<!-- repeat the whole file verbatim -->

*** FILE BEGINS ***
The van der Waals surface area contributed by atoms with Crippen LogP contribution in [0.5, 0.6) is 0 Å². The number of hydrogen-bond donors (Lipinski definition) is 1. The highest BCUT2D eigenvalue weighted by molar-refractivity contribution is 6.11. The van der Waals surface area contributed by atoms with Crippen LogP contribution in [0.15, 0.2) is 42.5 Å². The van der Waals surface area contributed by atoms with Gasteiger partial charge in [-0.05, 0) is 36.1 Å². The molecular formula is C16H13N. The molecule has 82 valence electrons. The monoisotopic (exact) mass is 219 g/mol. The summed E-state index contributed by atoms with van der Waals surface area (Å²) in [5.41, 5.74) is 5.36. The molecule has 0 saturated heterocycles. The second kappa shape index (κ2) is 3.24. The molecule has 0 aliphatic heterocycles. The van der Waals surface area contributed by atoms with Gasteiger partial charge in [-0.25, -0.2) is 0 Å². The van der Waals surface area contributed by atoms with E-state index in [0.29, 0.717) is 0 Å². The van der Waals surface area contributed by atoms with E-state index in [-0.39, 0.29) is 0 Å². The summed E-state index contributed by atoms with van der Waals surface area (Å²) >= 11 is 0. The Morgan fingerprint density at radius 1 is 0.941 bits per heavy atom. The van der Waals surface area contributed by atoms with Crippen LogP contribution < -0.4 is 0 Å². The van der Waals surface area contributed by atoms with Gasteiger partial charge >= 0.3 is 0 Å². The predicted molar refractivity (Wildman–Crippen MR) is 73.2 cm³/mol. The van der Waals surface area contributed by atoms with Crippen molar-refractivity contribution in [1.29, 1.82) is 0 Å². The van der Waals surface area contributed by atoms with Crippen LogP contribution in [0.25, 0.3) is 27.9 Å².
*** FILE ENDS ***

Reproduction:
The van der Waals surface area contributed by atoms with Crippen LogP contribution in [0.5, 0.6) is 0 Å². The number of hydrogen-bond donors (Lipinski definition) is 1. The highest BCUT2D eigenvalue weighted by molar-refractivity contribution is 6.11. The van der Waals surface area contributed by atoms with Crippen LogP contribution in [0.15, 0.2) is 42.5 Å². The van der Waals surface area contributed by atoms with Gasteiger partial charge in [-0.05, 0) is 36.1 Å². The molecular formula is C16H13N. The molecule has 82 valence electrons. The monoisotopic (exact) mass is 219 g/mol. The summed E-state index contributed by atoms with van der Waals surface area (Å²) in [5.41, 5.74) is 5.36. The molecule has 0 saturated heterocycles. The second kappa shape index (κ2) is 3.24. The molecule has 0 aliphatic heterocycles. The van der Waals surface area contributed by atoms with Gasteiger partial charge in [-0.25, -0.2) is 0 Å². The van der Waals surface area contributed by atoms with E-state index in [0.29, 0.717) is 0 Å². The van der Waals surface area contributed by atoms with E-state index in [-0.39, 0.29) is 0 Å². The summed E-state index contributed by atoms with van der Waals surface area (Å²) >= 11 is 0. The Morgan fingerprint density at radius 1 is 0.941 bits per heavy atom. The van der Waals surface area contributed by atoms with Crippen LogP contribution < -0.4 is 0 Å². The van der Waals surface area contributed by atoms with Gasteiger partial charge >= 0.3 is 0 Å². The predicted molar refractivity (Wildman–Crippen MR) is 73.2 cm³/mol. The van der Waals surface area contributed by atoms with Crippen molar-refractivity contribution in [1.29, 1.82) is 0 Å². The van der Waals surface area contributed by atoms with Crippen LogP contribution in [0.25, 0.3) is 27.9 Å².